1993 Chronology

Research by Karsten Roekens and Scott M, plus contributors…



St Martin's Press hold a launch party at New York's Coco Pazzo Cub to announce they will be publishing John Lydon's forthcoming autobiography, set to be titled 'Rotten: No Irish, No Blacks, No Dogs.' John is in attendance.


Various music press reports that John Lydon has signed a worldwide two-album solo deal with East West Records (a division of Atlantic Records). The reports state that Lydon has signed as a solo artist, and not as a member of PiL. One report mistakenly claims that he has begun demo-ing PiL material, and that some PiL back catalogue is part of the deal. However, this was never the case. The deal also turns out to be for one album, not two.

Initial reports are that John is to return to a more "hand's on" musical role than the recent PiL albums. As things progress John decides he wants to play, record and write the whole album by himself. A true solo record.

With the advance Lydon begins to build a recording studio in his Los Angeles home ("Rotten Studios"). He already has a "small but functional" mini-studio but the solo album allows him to substantially upgrade it and start gathering together a collection of instruments.

By early 1993 he has already began to demo material; which is said to be a return to the experimental nature of the early PiL records. Most of this early material will go towards his solo album, however, at some point in the next year or so, he also puts out separate,  anonymous,  white label 12" singles. One of these tracks – an untitled instrumental – is broadcast in early 2000 on his 'Rotten Radio' show on eyada.com.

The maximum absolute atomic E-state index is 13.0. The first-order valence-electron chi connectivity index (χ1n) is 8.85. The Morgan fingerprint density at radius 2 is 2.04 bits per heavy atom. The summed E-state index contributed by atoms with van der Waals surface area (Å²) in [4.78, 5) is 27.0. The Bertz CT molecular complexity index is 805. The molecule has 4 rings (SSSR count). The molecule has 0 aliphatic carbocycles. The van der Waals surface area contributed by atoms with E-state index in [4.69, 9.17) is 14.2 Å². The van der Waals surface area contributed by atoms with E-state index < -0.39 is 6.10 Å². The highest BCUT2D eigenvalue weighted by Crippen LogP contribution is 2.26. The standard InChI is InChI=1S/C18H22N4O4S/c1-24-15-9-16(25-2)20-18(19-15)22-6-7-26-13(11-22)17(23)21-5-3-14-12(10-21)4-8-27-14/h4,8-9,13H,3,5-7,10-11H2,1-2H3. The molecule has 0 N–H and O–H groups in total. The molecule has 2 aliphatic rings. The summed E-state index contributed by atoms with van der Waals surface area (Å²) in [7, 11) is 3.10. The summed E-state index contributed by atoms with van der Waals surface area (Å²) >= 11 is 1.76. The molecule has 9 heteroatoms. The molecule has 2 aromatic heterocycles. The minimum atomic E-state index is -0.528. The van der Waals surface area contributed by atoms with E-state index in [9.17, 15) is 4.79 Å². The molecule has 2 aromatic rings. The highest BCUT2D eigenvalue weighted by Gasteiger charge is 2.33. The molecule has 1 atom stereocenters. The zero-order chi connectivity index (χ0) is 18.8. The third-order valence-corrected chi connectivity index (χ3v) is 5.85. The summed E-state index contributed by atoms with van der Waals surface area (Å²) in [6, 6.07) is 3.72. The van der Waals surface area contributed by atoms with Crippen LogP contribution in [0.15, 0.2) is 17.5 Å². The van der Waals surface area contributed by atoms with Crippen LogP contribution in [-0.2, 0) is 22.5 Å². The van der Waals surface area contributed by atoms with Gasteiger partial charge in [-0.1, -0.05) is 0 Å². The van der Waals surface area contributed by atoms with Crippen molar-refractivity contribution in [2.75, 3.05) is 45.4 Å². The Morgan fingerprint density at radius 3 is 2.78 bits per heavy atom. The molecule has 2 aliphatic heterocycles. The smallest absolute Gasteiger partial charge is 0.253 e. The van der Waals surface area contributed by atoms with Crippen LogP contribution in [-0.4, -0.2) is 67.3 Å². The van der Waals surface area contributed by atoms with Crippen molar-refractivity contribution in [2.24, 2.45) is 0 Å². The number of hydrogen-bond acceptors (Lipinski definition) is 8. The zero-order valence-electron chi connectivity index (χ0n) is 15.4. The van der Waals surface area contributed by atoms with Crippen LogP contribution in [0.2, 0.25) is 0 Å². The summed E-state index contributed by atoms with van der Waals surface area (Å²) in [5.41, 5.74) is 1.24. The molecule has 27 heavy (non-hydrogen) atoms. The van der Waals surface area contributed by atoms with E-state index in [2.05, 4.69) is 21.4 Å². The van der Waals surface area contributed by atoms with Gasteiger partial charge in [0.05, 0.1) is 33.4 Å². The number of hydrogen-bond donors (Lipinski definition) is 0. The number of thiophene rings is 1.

The UK auction rights for the publication of John's autobiography are held. Publishers Hodder & Stoughton win. The book is set to be published in the autumn, however, it will be delayed until 1994.


In a Smiths feature, Mike Joyce and Andy Rourke are interviewed in 'Select' magazine; the article states that "at the moment Joyce is recording at home with John McGeoch of PiL."


John Lydon meets dance duo Leftfield in London to talk about a possible collaboration. John has known Leftfield's Neil Barnes for sometime, and was a fan of the band's previous output. The meeting goes well and a couple of days later Leftfield send John some demo mixes of the proposed backing track.

Neil Barnes: "It wasn't just about using John. It was about using John's voice. He's always had a voice that's very exciting. We just thought he was the most suitable singer for what we were trying to do. Obviously, we had to send John the track to see if he liked it. It was like, 'let's do it for the track'. We thought we had written something that John would like."

Neil is also a mutual friend of John "one of the John's" Gray; who had a hand in getting the collaboration together. John Lydon later commented: "It's just the way things work, not through any deliberate managerial manipulation. It was just by meeting… "